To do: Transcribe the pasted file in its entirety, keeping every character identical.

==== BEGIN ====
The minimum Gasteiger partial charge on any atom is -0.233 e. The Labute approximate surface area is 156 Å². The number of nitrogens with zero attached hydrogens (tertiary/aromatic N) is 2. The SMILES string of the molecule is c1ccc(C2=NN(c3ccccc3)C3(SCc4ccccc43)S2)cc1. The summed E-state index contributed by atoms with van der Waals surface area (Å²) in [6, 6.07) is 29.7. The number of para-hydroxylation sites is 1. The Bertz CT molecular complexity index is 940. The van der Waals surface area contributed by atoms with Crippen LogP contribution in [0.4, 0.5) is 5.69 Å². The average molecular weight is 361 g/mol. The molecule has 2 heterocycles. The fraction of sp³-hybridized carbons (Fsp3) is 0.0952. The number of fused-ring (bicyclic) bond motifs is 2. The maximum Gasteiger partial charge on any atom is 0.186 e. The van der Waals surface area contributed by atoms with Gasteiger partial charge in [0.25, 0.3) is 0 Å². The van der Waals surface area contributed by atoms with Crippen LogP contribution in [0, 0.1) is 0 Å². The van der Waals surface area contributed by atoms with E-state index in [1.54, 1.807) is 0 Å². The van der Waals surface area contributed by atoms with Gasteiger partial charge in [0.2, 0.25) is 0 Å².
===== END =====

The minimum Gasteiger partial charge on any atom is -0.233 e. The Labute approximate surface area is 156 Å². The number of nitrogens with zero attached hydrogens (tertiary/aromatic N) is 2. The SMILES string of the molecule is c1ccc(C2=NN(c3ccccc3)C3(SCc4ccccc43)S2)cc1. The summed E-state index contributed by atoms with van der Waals surface area (Å²) in [6, 6.07) is 29.7. The number of para-hydroxylation sites is 1. The Bertz CT molecular complexity index is 940. The van der Waals surface area contributed by atoms with Crippen LogP contribution in [0.4, 0.5) is 5.69 Å². The average molecular weight is 361 g/mol. The molecule has 2 heterocycles. The fraction of sp³-hybridized carbons (Fsp3) is 0.0952. The number of fused-ring (bicyclic) bond motifs is 2. The maximum Gasteiger partial charge on any atom is 0.186 e. The van der Waals surface area contributed by atoms with Gasteiger partial charge in [0.25, 0.3) is 0 Å². The van der Waals surface area contributed by atoms with Crippen LogP contribution in [0, 0.1) is 0 Å². The van der Waals surface area contributed by atoms with E-state index in [1.54, 1.807) is 0 Å². The van der Waals surface area contributed by atoms with Gasteiger partial charge in [0.2, 0.25) is 0 Å².